Treatments and drugs

By Mayo Clinic Staff

Eisenmenger syndrome treatment is aimed at controlling your or your child's symptoms and managing the condition. Although there's no cure, medications may help you feel better, improve your quality of life and prevent serious complications. Doctors don't recommend surgery to repair the hole in your heart once Eisenmenger syndrome has developed, and any surgery may be life-threatening. It's important that you're treated by a doctor who has expertise in Eisenmenger syndrome.

Observation and monitoring

You'll be monitored through regular visits with a congenital heart disease cardiologist. You should have an appointment with your cardiologist at least once a year. A typical evaluation generally includes a thorough review of complaints and symptoms, a physical exam, and blood tests.

Medications

Medications are the primary treatment option for Eisenmenger syndrome. You'll need to be monitored closely by a doctor when taking medications for any changes in blood pressure, fluid volume or pulse rate.

Medications for Eisenmenger syndrome include:

  • Medications to control arrhythmias. If you have an arrhythmia, you may receive medications to control your heart rhythms.
  • Iron supplements. Your doctor may prescribe iron supplements if he or she finds your iron level is too low. Don't start taking iron supplements without talking to your doctor first.
  • Aspirin or other blood-thinning medications. If you have had a stroke, blood clot or certain types of irregular heart rhythms, your doctor may recommend aspirin or other blood thinners such as warfarin (Coumadin, Jantoven). However, people who have Eisenmenger syndrome are also at increased risk of bleeding when taking these medications, so don't take any blood thinners unless your doctor tells you to do so. You shouldn't take over-the-counter pain medications, such as ibuprofen (Advil, Motrin IB, others) or naproxen (Aleve), without talking to your doctor first.
  • Endothelin receptor antagonists. These medications reverse the effect of endothelin, a substance in the walls of blood vessels that causes them to narrow. One of these medications, bosentan (Tracleer), may improve your energy level and symptoms by lowering the resistance in your lung arteries. If you take bosentan, you'll need monthly liver monitoring because the drug can damage your liver.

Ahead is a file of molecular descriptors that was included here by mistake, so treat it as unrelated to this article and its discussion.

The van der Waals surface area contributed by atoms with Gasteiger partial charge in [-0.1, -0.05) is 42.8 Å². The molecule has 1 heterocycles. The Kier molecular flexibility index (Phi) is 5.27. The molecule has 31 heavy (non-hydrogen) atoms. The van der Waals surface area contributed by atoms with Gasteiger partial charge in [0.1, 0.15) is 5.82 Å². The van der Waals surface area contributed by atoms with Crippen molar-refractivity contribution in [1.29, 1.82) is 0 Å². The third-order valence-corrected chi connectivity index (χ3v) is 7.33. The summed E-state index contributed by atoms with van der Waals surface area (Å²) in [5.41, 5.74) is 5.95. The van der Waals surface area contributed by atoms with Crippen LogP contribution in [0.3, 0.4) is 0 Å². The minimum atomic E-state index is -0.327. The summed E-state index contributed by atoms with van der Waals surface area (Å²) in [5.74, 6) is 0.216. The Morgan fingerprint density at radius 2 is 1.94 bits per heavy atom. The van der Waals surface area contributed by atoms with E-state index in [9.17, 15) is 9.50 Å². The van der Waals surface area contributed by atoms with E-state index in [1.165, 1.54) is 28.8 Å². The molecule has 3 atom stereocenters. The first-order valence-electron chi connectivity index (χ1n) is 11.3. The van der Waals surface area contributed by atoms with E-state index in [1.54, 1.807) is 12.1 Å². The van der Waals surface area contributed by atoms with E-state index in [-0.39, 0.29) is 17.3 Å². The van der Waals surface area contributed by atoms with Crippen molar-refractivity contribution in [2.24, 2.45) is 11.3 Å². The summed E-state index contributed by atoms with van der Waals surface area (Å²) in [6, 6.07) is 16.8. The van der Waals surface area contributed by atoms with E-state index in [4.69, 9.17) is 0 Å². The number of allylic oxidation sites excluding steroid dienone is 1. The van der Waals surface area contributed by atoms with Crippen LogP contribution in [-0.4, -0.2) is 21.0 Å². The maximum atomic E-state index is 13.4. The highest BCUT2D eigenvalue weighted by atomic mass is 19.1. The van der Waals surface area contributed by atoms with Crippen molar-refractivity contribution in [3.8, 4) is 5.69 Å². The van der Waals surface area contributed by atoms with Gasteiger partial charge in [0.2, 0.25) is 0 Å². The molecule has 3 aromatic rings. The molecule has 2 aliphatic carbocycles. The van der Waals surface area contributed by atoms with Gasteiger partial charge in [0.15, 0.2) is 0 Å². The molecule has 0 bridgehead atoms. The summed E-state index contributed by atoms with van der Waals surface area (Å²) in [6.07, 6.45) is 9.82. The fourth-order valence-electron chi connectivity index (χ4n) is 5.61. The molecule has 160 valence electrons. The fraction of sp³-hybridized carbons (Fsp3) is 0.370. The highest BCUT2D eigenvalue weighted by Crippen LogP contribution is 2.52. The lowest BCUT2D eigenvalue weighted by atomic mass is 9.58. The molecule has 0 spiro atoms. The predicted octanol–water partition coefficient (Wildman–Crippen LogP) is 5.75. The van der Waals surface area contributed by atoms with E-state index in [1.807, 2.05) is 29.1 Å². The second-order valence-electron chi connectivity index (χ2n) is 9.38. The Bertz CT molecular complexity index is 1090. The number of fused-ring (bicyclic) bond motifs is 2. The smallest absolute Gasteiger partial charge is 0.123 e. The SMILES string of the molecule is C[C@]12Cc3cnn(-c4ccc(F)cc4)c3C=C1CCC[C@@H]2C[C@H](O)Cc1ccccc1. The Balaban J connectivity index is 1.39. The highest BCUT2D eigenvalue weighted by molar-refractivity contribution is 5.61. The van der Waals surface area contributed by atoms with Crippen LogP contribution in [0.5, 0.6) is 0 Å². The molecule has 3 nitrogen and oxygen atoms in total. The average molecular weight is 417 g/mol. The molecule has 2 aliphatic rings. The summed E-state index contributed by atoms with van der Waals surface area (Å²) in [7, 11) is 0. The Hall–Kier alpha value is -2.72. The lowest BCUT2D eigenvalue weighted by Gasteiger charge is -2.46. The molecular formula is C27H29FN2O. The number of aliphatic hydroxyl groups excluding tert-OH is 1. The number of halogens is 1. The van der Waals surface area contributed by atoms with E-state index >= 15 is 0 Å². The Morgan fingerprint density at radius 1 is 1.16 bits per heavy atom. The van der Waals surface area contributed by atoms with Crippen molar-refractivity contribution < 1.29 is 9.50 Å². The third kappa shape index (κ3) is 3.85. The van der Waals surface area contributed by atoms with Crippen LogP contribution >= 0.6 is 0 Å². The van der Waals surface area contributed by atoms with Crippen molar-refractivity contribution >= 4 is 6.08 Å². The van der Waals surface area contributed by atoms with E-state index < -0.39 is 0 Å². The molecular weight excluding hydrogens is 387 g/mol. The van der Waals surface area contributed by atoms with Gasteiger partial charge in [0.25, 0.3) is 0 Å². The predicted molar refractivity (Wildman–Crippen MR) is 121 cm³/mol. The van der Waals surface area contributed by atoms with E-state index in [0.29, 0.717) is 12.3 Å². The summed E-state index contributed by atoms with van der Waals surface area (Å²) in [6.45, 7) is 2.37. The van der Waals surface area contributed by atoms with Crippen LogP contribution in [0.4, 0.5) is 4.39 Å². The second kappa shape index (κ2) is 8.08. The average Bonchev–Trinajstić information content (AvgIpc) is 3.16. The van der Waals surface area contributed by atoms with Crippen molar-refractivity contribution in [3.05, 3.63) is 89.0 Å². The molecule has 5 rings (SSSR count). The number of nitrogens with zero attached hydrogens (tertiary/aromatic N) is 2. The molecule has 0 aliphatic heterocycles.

• Sildenafil and tadalafil. Sildenafil (Revatio, Viagra) and tadalafil (Cialis, Adcirca) are sometimes used to treat high blood pressure in your pulmonary arteries caused by Eisenmenger syndrome. These drugs work by opening the blood vessels in the lungs to allow blood to flow through more easily. Side effects include upset stomach, dizziness and vision problems.
  • Antibiotics. Depending on your condition, you may need to take antibiotics before having certain dental and medical procedures. These procedures may allow bacteria to enter your bloodstream. Antibiotics taken before these procedures can help destroy or control the harmful bacteria that may lead to an infection of your heart's tissues (endocarditis). Antibiotics are recommended only before certain dental procedures (those that cut your gum tissue or part of the teeth) and procedures involving the respiratory tract, infected skin or tissue that connects muscle to bone.

Blood drawing (phlebotomy)

If your red blood cell count becomes too high, your doctor may recommend having blood drawn to help normalize your blood cell counts. You should also receive intravenous (IV) fluids when having blood drawn to help replace the lost fluids.

Heart-lung transplantation

Some people who have Eisenmenger syndrome may eventually need a heart and lung transplant or a lung transplant with repair of the hole in the heart if no other treatments prove effective.

Birth control and pregnancy

If you have Eisenmenger syndrome, becoming pregnant poses serious health risks — and can be fatal — for the mother and baby. It's critical that women who have Eisenmenger syndrome avoid becoming pregnant.

Your doctor may recommend nonreversible birth control, such as Essure. Essure is a metal coil inserted through the vagina to the fallopian tubes that causes scar tissue to develop. This blocks the fallopian tubes. Having your fallopian tubes tied (tubal ligation) is less often recommended due to the risks of having even minor surgery.

Birth control pills containing estrogen aren't recommended for women who have Eisenmenger syndrome. Estrogen increases your risk of developing blood clots that could potentially block an artery to your heart, brain or lungs. Using only barrier methods, such as condoms or diaphragms, isn't recommended due to the risk of those methods failing.

Jul. 25, 2012